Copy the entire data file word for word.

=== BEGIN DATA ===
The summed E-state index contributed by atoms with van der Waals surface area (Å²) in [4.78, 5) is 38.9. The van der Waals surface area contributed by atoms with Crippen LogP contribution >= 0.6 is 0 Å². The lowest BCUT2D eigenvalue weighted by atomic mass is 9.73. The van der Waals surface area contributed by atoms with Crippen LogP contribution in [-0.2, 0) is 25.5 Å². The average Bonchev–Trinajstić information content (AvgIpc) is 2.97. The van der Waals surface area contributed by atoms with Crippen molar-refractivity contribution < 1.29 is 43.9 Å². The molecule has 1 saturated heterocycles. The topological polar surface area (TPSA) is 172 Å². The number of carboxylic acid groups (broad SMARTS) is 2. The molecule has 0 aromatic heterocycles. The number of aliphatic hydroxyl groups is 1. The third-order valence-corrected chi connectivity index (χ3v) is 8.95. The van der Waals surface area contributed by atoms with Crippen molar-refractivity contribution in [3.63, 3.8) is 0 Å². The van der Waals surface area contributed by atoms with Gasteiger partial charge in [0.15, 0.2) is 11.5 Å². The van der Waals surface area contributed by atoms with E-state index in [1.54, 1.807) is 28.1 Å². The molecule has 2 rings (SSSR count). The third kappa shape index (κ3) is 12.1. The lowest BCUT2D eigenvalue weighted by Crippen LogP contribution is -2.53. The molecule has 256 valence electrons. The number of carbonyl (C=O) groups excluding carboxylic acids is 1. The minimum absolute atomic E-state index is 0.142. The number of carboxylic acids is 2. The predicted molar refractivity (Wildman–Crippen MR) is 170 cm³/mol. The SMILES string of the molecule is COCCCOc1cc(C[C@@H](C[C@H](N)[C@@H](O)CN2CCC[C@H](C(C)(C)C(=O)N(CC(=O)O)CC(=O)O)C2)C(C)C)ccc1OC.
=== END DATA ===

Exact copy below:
The summed E-state index contributed by atoms with van der Waals surface area (Å²) in [4.78, 5) is 38.9. The van der Waals surface area contributed by atoms with Crippen LogP contribution >= 0.6 is 0 Å². The lowest BCUT2D eigenvalue weighted by atomic mass is 9.73. The van der Waals surface area contributed by atoms with Crippen LogP contribution in [-0.2, 0) is 25.5 Å². The average Bonchev–Trinajstić information content (AvgIpc) is 2.97. The van der Waals surface area contributed by atoms with Crippen molar-refractivity contribution < 1.29 is 43.9 Å². The molecule has 1 saturated heterocycles. The topological polar surface area (TPSA) is 172 Å². The number of carboxylic acid groups (broad SMARTS) is 2. The molecule has 0 aromatic heterocycles. The number of aliphatic hydroxyl groups is 1. The third-order valence-corrected chi connectivity index (χ3v) is 8.95. The van der Waals surface area contributed by atoms with Crippen molar-refractivity contribution in [3.63, 3.8) is 0 Å². The van der Waals surface area contributed by atoms with Gasteiger partial charge in [0.15, 0.2) is 11.5 Å². The van der Waals surface area contributed by atoms with E-state index in [1.54, 1.807) is 28.1 Å². The molecule has 2 rings (SSSR count). The third kappa shape index (κ3) is 12.1. The lowest BCUT2D eigenvalue weighted by Crippen LogP contribution is -2.53. The molecule has 256 valence electrons. The number of carbonyl (C=O) groups excluding carboxylic acids is 1. The minimum absolute atomic E-state index is 0.142. The number of carboxylic acids is 2. The predicted molar refractivity (Wildman–Crippen MR) is 170 cm³/mol. The SMILES string of the molecule is COCCCOc1cc(C[C@@H](C[C@H](N)[C@@H](O)CN2CCC[C@H](C(C)(C)C(=O)N(CC(=O)O)CC(=O)O)C2)C(C)C)ccc1OC.